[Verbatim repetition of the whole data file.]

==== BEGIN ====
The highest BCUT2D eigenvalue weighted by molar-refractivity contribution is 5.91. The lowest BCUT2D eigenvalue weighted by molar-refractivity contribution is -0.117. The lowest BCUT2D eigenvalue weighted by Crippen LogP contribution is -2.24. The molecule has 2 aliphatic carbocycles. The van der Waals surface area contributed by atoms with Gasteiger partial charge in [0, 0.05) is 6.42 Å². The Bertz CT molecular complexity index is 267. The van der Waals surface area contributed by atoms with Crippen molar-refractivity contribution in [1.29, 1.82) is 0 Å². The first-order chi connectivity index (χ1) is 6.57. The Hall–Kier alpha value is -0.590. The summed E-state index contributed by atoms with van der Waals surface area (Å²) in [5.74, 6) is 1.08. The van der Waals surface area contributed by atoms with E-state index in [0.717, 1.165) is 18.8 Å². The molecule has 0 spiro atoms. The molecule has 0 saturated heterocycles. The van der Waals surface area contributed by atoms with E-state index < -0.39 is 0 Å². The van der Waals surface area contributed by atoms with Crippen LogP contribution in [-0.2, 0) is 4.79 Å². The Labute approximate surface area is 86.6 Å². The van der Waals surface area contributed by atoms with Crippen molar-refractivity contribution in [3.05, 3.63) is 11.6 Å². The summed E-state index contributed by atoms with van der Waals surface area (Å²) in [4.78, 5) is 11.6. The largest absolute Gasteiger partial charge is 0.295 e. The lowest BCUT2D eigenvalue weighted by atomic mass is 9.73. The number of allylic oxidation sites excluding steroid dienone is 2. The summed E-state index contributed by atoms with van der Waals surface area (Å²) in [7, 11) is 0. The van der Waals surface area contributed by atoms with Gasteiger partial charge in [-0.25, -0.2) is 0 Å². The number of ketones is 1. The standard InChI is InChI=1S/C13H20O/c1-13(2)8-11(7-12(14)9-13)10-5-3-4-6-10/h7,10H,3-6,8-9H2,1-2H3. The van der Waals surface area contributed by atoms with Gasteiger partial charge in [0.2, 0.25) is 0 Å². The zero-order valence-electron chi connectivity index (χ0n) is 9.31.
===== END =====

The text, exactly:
The highest BCUT2D eigenvalue weighted by molar-refractivity contribution is 5.91. The lowest BCUT2D eigenvalue weighted by molar-refractivity contribution is -0.117. The lowest BCUT2D eigenvalue weighted by Crippen LogP contribution is -2.24. The molecule has 2 aliphatic carbocycles. The van der Waals surface area contributed by atoms with Gasteiger partial charge in [0, 0.05) is 6.42 Å². The Bertz CT molecular complexity index is 267. The van der Waals surface area contributed by atoms with Crippen molar-refractivity contribution in [1.29, 1.82) is 0 Å². The first-order chi connectivity index (χ1) is 6.57. The Hall–Kier alpha value is -0.590. The summed E-state index contributed by atoms with van der Waals surface area (Å²) in [5.74, 6) is 1.08. The van der Waals surface area contributed by atoms with E-state index in [0.717, 1.165) is 18.8 Å². The molecule has 0 spiro atoms. The molecule has 0 saturated heterocycles. The van der Waals surface area contributed by atoms with E-state index < -0.39 is 0 Å². The van der Waals surface area contributed by atoms with Crippen LogP contribution in [-0.2, 0) is 4.79 Å². The Labute approximate surface area is 86.6 Å². The van der Waals surface area contributed by atoms with Crippen molar-refractivity contribution in [3.05, 3.63) is 11.6 Å². The summed E-state index contributed by atoms with van der Waals surface area (Å²) in [4.78, 5) is 11.6. The largest absolute Gasteiger partial charge is 0.295 e. The lowest BCUT2D eigenvalue weighted by atomic mass is 9.73. The number of allylic oxidation sites excluding steroid dienone is 2. The summed E-state index contributed by atoms with van der Waals surface area (Å²) in [7, 11) is 0. The van der Waals surface area contributed by atoms with Gasteiger partial charge in [-0.25, -0.2) is 0 Å². The number of ketones is 1. The standard InChI is InChI=1S/C13H20O/c1-13(2)8-11(7-12(14)9-13)10-5-3-4-6-10/h7,10H,3-6,8-9H2,1-2H3. The van der Waals surface area contributed by atoms with Gasteiger partial charge in [0.2, 0.25) is 0 Å². The zero-order valence-electron chi connectivity index (χ0n) is 9.31.